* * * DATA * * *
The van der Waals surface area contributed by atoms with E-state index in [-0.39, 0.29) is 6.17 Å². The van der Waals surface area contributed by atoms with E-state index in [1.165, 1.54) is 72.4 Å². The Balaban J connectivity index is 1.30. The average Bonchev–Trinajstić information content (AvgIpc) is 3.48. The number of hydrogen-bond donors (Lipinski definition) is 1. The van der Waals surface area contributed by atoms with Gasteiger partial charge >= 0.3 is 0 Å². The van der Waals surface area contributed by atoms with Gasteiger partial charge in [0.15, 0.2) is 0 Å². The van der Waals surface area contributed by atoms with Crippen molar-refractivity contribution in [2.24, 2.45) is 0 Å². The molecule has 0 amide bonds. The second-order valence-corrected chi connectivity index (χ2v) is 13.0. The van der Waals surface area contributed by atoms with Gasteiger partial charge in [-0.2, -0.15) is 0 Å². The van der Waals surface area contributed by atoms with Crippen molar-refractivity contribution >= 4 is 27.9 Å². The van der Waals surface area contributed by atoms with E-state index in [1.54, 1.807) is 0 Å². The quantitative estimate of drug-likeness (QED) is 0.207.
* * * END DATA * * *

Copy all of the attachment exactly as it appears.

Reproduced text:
The van der Waals surface area contributed by atoms with E-state index in [-0.39, 0.29) is 6.17 Å². The van der Waals surface area contributed by atoms with E-state index in [1.165, 1.54) is 72.4 Å². The Balaban J connectivity index is 1.30. The average Bonchev–Trinajstić information content (AvgIpc) is 3.48. The number of hydrogen-bond donors (Lipinski definition) is 1. The van der Waals surface area contributed by atoms with Gasteiger partial charge >= 0.3 is 0 Å². The van der Waals surface area contributed by atoms with Gasteiger partial charge in [0.15, 0.2) is 0 Å². The van der Waals surface area contributed by atoms with Crippen molar-refractivity contribution in [2.24, 2.45) is 0 Å². The molecule has 0 amide bonds. The second-order valence-corrected chi connectivity index (χ2v) is 13.0. The van der Waals surface area contributed by atoms with Gasteiger partial charge in [-0.2, -0.15) is 0 Å². The van der Waals surface area contributed by atoms with Crippen molar-refractivity contribution >= 4 is 27.9 Å². The van der Waals surface area contributed by atoms with E-state index in [1.54, 1.807) is 0 Å². The quantitative estimate of drug-likeness (QED) is 0.207.